In the back of the walk-in closet, the one with the shifty shadows peeking through the crawlspace at the top, I’ve crammed all of my useless things. Embarrassing things. Things girlfriends gave me years ago when I married Rowan: lacey lingerie my hips have outgrown over the years, various bedroom accessories, and toys.
“What do I do with these things?” I ask Rowan, when I’ve gathered them into a sad pile, the glitter fading.
“Can’t give them to charity.”
“Landfill. They’ll have to go into the landfill, with the regular trash.”
“Will the trash collectors see it all? Will they wink at me the next time I take out the garbage?”
Sighing, I throw everything into a large plastic bag. Then, I wrap it up in another garbage bag, and I hide it between the trash that has accumulated in our regular refuse, sandwiched between the banana peels from Thursday’s breakfast and the burnt meatloaf from Wednesday’s dinner.
When I step outside, to empty the trash, Mason, our neighbor next door, is crouching near the flowerbeds, taking pictures with his phone.
“Admiring the flowers?” I ask.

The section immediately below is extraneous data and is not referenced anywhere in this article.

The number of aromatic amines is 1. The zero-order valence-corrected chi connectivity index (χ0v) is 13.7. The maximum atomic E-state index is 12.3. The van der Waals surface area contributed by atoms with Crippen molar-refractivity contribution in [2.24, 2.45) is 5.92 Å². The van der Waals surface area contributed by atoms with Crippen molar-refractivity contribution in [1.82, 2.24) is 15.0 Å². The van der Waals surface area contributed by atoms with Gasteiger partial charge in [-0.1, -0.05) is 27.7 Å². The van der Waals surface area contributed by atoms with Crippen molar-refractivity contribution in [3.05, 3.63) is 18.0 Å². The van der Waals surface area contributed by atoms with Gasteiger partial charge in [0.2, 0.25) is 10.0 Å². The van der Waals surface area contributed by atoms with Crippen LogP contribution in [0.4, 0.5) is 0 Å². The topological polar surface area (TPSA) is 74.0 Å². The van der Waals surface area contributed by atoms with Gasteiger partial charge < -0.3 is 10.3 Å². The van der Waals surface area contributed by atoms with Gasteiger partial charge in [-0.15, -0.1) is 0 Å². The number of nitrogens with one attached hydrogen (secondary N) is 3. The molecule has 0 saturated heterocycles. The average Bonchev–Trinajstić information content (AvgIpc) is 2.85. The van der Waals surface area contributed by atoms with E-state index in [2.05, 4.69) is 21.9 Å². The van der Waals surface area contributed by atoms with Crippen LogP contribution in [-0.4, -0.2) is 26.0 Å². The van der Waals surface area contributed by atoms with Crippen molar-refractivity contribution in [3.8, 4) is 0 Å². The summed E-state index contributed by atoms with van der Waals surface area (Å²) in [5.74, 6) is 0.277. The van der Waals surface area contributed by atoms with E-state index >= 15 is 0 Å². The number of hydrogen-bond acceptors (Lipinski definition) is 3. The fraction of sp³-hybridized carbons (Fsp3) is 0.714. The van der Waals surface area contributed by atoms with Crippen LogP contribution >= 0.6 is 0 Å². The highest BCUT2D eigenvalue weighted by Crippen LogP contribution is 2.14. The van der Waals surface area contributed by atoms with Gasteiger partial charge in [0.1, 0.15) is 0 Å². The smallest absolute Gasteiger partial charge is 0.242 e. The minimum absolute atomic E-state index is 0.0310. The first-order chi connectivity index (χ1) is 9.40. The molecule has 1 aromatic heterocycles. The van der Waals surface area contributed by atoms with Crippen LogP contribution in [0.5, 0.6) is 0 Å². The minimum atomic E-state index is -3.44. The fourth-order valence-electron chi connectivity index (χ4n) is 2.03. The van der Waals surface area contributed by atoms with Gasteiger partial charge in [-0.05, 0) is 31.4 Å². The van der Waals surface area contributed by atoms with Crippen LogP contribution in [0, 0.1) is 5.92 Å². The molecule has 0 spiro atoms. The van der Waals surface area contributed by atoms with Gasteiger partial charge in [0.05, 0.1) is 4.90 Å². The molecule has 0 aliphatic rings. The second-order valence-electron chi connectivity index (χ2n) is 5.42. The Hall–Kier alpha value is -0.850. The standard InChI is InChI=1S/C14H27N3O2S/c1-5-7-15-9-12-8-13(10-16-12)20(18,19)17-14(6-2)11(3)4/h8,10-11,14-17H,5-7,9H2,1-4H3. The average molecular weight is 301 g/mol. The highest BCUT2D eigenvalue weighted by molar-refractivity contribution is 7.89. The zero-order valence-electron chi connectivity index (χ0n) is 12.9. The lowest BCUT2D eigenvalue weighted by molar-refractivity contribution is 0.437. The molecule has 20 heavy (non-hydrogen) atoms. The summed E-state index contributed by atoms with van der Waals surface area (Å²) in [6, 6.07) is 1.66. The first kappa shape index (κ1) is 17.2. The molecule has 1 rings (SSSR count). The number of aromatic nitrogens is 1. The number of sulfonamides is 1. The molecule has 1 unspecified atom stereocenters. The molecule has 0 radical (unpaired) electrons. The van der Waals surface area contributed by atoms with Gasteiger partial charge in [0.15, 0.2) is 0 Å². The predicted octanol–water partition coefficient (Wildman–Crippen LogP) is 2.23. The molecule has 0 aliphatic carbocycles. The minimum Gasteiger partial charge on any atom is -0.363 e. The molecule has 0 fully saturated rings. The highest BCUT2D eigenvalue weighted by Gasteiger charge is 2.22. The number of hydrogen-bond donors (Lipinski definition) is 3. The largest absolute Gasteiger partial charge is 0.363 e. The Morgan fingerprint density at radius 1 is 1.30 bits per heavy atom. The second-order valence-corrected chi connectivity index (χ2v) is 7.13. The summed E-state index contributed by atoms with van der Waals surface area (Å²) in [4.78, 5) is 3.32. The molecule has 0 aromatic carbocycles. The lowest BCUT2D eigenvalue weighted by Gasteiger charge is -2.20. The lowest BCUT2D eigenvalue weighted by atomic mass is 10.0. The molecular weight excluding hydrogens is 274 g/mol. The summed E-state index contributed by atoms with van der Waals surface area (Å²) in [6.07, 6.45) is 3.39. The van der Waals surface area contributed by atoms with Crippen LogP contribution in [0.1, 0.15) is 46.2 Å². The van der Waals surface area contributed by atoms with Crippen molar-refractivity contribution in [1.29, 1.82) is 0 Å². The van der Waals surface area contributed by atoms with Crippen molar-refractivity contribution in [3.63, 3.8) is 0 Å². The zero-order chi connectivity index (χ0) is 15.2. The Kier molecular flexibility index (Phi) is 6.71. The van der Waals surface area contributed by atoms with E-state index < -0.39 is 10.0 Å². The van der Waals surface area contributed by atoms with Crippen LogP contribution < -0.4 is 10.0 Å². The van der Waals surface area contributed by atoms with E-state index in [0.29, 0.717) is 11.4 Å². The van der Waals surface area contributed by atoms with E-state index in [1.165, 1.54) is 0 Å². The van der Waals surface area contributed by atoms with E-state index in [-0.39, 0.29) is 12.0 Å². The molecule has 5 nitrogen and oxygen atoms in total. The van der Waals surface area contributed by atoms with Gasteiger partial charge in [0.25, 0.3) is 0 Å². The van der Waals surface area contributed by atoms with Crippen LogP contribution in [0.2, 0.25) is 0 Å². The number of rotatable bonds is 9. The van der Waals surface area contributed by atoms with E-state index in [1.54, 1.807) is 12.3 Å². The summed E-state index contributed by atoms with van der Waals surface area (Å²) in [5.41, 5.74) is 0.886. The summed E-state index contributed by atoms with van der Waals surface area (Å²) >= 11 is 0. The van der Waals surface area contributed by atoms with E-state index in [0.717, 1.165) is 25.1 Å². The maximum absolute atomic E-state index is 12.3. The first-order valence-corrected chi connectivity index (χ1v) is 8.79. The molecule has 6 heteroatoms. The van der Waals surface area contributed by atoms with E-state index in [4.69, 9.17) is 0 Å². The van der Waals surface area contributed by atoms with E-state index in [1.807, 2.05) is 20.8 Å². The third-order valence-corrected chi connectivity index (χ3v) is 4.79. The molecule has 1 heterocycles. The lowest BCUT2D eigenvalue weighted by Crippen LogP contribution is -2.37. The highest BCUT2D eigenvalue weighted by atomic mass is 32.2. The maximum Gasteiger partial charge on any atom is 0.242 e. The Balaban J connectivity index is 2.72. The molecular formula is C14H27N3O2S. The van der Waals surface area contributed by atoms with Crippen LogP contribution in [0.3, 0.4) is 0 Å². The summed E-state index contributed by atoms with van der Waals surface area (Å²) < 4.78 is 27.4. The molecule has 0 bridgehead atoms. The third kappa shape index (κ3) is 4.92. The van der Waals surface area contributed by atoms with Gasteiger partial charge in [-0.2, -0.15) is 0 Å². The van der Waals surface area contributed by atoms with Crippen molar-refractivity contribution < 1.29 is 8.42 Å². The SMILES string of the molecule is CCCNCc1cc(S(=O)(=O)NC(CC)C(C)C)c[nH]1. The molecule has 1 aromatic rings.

“I just love the variety you’ve planted. I hope you don’t mind. I have a blog. I post the pictures there.”
“No worries—happy to be a bit of a celebrity.”
“Also, I . . . uh. . . I don’t know how to put this, but . . . ” He shifts nervously back and forth on his feet. “I know you see me here a lot. I don’t mean anything by it. I—”
“It’s totally fine—”
“I do this for all of the neighbors. I watch out for them. I keep them safe. You see, late at night, I’ve seen a car drive by slowly past your house, like they’re staking it out or something.”
“Oh! That’s unsettling. Maybe I should get a doorbell camera or something.”
“I don’t mean to scare you—just looking out for you. That’s what I do. Before you moved in, well, I helped a lot of women like you, in our neighborhood. I kept tabs on suspicious things—leering boyfriends, lurkers at windows, and such.”
“How’s everything with you and Rowan?